Adobe Max, Day One.

I am in Los Angeles for the Adobe MAX conference for the next three days. Most of my posts from now until Wednesday, will probably focus on the conference. This is great for people that use Adobe software, and designers. Probably not so great for those that don’t. Sorry this is part of my job, so I am blogging about the conference.

First up this morning is the keynote session featuring Adobe CTO Kevin Lynch talking about the convergence of screens used to distribute content, how we create it, and how we interact with it. Should be interesting, with loads of live demos, and insights.

Apple vs. the Flash CS5 Flash-to-iPhone Compiler.

Last Friday Apple, Steve Jobs announced that the iPhone would not support applications developed using the new Adobe CS5 compiler. Now while to many of you this seems like a mundane thing, to me it’s a big deal. Not only does it once again show just how arrogant Apple has become with all of their draconian controls on everything related to application development for the iPhone/iPad/iPod Touch; It shows just how far they are willing to go to kill off any contact  with the Flash development community.

Here is my problem with all of this. Myself , my team, and a large portion of my company develop in Flash, we don’t want to have to hire a bunch of Objective C programmers to re-develop everything we have just spent months working on. It hurts our bottom line. It’s counter intuitive. Lets say I am developing a media rich, Action Script 3 Flash application that is browser-based. Lets say my client comes to me and asks for an Adobe Air version, I can do that quickly using the same source files and code with FLEX, Flash, and AIR. Now the same client comes to me and says, “Hey can you port this to the iPhone and iPad so I can take advantage of that massive user base?”. Well up until last Friday, I could do that by using the new Flash CS5 Compiler for the iPhone. It might have involved a few tweaks, but it would have worked.

Why is this important? Well there are a couple of reasons. First, because it means I don’t have to waste precious time and money learning to program in Objective C, or hire a developer that knows this code to begin with. Second because it allows me and the people I work with to continue to develop the highest quality product using tools we have been working with for almost 15 years. Flash, and Action Script.

I know that Apple is claiming Flash will allow for sub-par applications to be developed, but sub-par applications have been developed and approved using Apple’s own iPhone development kit. Anyone with an iPhone knows for a fact that they have installed some crap application at one point. An app that is either buggy, or fails to follow Apple’s very specific UI standards. So When they Say Flash will allow this to become more common, I call bullshit. Apple controls what gets out the door and in the app store. They allow bad applications to hit the store on a weekly basis. I have installed and deleted a number of apps myself that left me scratching my head asking “What was Apple thinking when they approved this junk?”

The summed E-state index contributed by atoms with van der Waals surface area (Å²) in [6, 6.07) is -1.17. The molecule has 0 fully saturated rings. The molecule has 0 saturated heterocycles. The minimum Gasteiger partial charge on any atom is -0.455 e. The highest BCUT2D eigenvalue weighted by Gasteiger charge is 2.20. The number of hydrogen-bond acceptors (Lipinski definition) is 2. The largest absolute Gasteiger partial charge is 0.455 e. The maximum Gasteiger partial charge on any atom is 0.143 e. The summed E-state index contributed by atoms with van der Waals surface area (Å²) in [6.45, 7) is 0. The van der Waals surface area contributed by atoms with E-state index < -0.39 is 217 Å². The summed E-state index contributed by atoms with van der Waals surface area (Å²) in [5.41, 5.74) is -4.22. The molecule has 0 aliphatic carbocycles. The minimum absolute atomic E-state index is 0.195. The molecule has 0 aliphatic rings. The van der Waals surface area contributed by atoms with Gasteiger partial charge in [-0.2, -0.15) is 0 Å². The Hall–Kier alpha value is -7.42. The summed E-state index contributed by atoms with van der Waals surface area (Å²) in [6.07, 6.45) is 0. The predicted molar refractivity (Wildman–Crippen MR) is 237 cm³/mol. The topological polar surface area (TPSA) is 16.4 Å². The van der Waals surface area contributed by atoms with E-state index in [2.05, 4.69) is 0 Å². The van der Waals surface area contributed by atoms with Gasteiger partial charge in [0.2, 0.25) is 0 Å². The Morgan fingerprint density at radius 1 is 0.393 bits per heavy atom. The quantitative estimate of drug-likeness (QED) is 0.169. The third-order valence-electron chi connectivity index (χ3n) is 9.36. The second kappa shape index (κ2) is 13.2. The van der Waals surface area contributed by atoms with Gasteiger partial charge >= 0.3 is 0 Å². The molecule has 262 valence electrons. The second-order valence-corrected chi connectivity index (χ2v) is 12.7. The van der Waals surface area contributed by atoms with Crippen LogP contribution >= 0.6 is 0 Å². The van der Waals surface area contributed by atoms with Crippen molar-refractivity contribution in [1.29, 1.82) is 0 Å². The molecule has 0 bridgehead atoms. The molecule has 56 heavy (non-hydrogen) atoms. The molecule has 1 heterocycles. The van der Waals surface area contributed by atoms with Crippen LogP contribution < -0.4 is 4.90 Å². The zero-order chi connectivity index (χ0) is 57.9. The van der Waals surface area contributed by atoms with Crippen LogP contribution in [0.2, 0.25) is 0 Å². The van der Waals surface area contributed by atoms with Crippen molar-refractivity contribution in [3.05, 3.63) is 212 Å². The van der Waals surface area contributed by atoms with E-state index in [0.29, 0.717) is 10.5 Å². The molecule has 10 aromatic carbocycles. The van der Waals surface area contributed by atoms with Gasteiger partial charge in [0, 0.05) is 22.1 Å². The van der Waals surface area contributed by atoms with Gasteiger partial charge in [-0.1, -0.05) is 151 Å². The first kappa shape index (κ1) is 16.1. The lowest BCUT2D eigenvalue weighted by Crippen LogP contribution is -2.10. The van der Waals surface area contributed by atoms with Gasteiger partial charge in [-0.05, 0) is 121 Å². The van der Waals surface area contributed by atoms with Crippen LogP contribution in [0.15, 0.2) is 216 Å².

In addition to how limiting all of this is for interactive designers and developers, there is an ethical issue here as well. Remember how the FTC smacked Microsoft over embedding Internet Explorer into Windows, and basically saying to everyone you will use our browser? Well what Apple is doing is really know different. They are forcing you to use what their tool. They are saying if you want to play ball with us you will use our dev tool, or your app will never get approved. This is the equivalent of saying, “We think Kodak cameras take inferior pictures, therefor Apple iPhoto and Aperture will no longer support Kodak cameras. If you want to use your digital photos with our software you must use a Canon, Nikon, or Leica camera.”

At the end of the day this feels like it has less to do with the tool developers use, and more to do with Apple’s ongoing feud with Adobe and Flash on the iPhone. Apple you need to wake up. The Flash community is huge and you just pissed off every one of us. Adobe gets almost 7 million requests a month for the Flash player to be installed on the iPhone or iPod touch. Flash is installed on 99% of all computers in the world, and there have been over 100 Million Adobe AIR installations. If Apple thinks they are going to kill off Flash development they are dead wrong. All they are going to do by diss-allowing the Flash iPhone compiler is lose a large number of application development to their arch rival Android.